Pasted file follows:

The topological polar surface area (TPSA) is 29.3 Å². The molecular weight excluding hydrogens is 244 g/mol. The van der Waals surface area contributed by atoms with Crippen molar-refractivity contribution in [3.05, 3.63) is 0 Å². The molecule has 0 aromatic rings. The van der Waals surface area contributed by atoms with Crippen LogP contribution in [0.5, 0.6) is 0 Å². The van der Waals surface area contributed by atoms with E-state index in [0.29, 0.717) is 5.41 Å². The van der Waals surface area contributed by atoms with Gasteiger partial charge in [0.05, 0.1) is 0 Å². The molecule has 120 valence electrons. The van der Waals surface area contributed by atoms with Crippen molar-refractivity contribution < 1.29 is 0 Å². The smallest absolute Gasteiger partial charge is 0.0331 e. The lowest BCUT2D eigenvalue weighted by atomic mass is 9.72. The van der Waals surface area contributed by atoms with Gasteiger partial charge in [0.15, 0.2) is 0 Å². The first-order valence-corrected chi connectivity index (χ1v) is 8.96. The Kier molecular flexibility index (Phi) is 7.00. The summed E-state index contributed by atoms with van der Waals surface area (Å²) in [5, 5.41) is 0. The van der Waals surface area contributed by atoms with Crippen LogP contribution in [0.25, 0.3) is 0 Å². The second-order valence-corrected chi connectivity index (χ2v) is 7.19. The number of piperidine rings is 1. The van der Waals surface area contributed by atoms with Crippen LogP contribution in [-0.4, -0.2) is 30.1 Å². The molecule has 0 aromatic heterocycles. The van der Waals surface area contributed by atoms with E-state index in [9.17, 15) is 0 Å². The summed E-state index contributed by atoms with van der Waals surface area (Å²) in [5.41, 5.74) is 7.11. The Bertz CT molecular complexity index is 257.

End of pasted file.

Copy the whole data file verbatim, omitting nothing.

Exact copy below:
The topological polar surface area (TPSA) is 29.3 Å². The molecular weight excluding hydrogens is 244 g/mol. The van der Waals surface area contributed by atoms with Crippen molar-refractivity contribution in [3.05, 3.63) is 0 Å². The molecule has 0 aromatic rings. The van der Waals surface area contributed by atoms with Crippen LogP contribution in [0.5, 0.6) is 0 Å². The van der Waals surface area contributed by atoms with E-state index in [0.29, 0.717) is 5.41 Å². The van der Waals surface area contributed by atoms with Gasteiger partial charge in [0.05, 0.1) is 0 Å². The molecule has 120 valence electrons. The van der Waals surface area contributed by atoms with Crippen molar-refractivity contribution < 1.29 is 0 Å². The smallest absolute Gasteiger partial charge is 0.0331 e. The lowest BCUT2D eigenvalue weighted by atomic mass is 9.72. The van der Waals surface area contributed by atoms with Gasteiger partial charge in [0.15, 0.2) is 0 Å². The first-order valence-corrected chi connectivity index (χ1v) is 8.96. The Kier molecular flexibility index (Phi) is 7.00. The summed E-state index contributed by atoms with van der Waals surface area (Å²) in [5, 5.41) is 0. The van der Waals surface area contributed by atoms with Crippen LogP contribution in [0.25, 0.3) is 0 Å². The second-order valence-corrected chi connectivity index (χ2v) is 7.19. The number of piperidine rings is 1. The van der Waals surface area contributed by atoms with Crippen LogP contribution in [-0.4, -0.2) is 30.1 Å². The molecule has 0 aromatic heterocycles. The van der Waals surface area contributed by atoms with E-state index in [9.17, 15) is 0 Å². The summed E-state index contributed by atoms with van der Waals surface area (Å²) in [5.41, 5.74) is 7.11. The Bertz CT molecular complexity index is 257.